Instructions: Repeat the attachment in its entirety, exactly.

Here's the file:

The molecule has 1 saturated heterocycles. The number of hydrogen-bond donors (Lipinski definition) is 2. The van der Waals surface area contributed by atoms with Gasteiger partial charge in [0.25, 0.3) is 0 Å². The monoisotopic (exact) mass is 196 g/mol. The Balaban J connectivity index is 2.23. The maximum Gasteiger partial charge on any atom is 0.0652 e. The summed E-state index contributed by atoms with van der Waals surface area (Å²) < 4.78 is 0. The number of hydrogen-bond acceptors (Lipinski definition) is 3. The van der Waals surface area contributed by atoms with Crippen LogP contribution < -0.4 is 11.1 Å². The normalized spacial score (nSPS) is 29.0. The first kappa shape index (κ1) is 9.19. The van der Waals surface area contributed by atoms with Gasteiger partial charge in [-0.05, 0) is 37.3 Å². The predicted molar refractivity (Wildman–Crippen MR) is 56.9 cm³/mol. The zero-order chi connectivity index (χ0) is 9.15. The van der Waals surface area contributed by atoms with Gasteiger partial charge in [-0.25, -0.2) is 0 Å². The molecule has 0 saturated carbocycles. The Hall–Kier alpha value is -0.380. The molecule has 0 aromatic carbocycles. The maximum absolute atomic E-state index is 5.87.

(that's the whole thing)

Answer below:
The molecule has 1 saturated heterocycles. The number of hydrogen-bond donors (Lipinski definition) is 2. The van der Waals surface area contributed by atoms with Gasteiger partial charge in [0.25, 0.3) is 0 Å². The monoisotopic (exact) mass is 196 g/mol. The Balaban J connectivity index is 2.23. The maximum Gasteiger partial charge on any atom is 0.0652 e. The summed E-state index contributed by atoms with van der Waals surface area (Å²) < 4.78 is 0. The number of hydrogen-bond acceptors (Lipinski definition) is 3. The van der Waals surface area contributed by atoms with Crippen LogP contribution < -0.4 is 11.1 Å². The normalized spacial score (nSPS) is 29.0. The first kappa shape index (κ1) is 9.19. The van der Waals surface area contributed by atoms with Gasteiger partial charge in [-0.05, 0) is 37.3 Å². The predicted molar refractivity (Wildman–Crippen MR) is 56.9 cm³/mol. The zero-order chi connectivity index (χ0) is 9.15. The van der Waals surface area contributed by atoms with Gasteiger partial charge in [-0.25, -0.2) is 0 Å². The molecule has 0 saturated carbocycles. The Hall–Kier alpha value is -0.380. The molecule has 0 aromatic carbocycles. The maximum absolute atomic E-state index is 5.87.